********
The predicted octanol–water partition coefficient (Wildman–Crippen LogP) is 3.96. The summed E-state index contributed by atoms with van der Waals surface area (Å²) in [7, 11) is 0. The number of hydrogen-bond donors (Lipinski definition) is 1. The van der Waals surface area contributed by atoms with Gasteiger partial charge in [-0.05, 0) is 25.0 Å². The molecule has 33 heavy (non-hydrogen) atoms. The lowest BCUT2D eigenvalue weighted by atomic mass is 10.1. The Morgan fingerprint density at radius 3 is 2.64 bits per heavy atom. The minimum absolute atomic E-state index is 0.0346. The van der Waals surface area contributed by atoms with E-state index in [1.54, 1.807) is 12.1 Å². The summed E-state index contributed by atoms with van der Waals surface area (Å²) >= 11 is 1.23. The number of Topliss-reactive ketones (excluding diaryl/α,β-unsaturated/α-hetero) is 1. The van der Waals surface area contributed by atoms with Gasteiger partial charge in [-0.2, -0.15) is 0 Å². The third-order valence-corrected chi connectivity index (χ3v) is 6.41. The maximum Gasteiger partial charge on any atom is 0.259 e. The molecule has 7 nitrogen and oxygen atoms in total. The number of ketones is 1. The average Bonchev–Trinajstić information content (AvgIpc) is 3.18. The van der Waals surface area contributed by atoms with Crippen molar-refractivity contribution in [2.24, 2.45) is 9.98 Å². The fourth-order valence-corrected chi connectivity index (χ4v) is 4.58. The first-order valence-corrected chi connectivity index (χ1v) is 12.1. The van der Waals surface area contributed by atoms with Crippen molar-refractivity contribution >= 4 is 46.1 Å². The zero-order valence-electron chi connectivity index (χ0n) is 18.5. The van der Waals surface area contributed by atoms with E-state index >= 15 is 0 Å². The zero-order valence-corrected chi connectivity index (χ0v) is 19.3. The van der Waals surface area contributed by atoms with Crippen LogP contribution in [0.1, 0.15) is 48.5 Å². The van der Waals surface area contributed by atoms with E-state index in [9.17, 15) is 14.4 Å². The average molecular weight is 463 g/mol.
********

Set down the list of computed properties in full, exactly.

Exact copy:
The predicted octanol–water partition coefficient (Wildman–Crippen LogP) is 3.96. The summed E-state index contributed by atoms with van der Waals surface area (Å²) in [7, 11) is 0. The number of hydrogen-bond donors (Lipinski definition) is 1. The van der Waals surface area contributed by atoms with Gasteiger partial charge in [-0.05, 0) is 25.0 Å². The molecule has 33 heavy (non-hydrogen) atoms. The lowest BCUT2D eigenvalue weighted by atomic mass is 10.1. The Morgan fingerprint density at radius 3 is 2.64 bits per heavy atom. The minimum absolute atomic E-state index is 0.0346. The van der Waals surface area contributed by atoms with E-state index in [1.54, 1.807) is 12.1 Å². The summed E-state index contributed by atoms with van der Waals surface area (Å²) >= 11 is 1.23. The number of Topliss-reactive ketones (excluding diaryl/α,β-unsaturated/α-hetero) is 1. The van der Waals surface area contributed by atoms with Gasteiger partial charge in [-0.2, -0.15) is 0 Å². The third-order valence-corrected chi connectivity index (χ3v) is 6.41. The maximum Gasteiger partial charge on any atom is 0.259 e. The molecule has 7 nitrogen and oxygen atoms in total. The number of ketones is 1. The average Bonchev–Trinajstić information content (AvgIpc) is 3.18. The van der Waals surface area contributed by atoms with Crippen molar-refractivity contribution in [2.24, 2.45) is 9.98 Å². The fourth-order valence-corrected chi connectivity index (χ4v) is 4.58. The first-order valence-corrected chi connectivity index (χ1v) is 12.1. The van der Waals surface area contributed by atoms with Crippen molar-refractivity contribution >= 4 is 46.1 Å². The zero-order valence-electron chi connectivity index (χ0n) is 18.5. The van der Waals surface area contributed by atoms with E-state index >= 15 is 0 Å². The zero-order valence-corrected chi connectivity index (χ0v) is 19.3. The van der Waals surface area contributed by atoms with Crippen LogP contribution in [0.1, 0.15) is 48.5 Å². The van der Waals surface area contributed by atoms with E-state index in [9.17, 15) is 14.4 Å². The average molecular weight is 463 g/mol.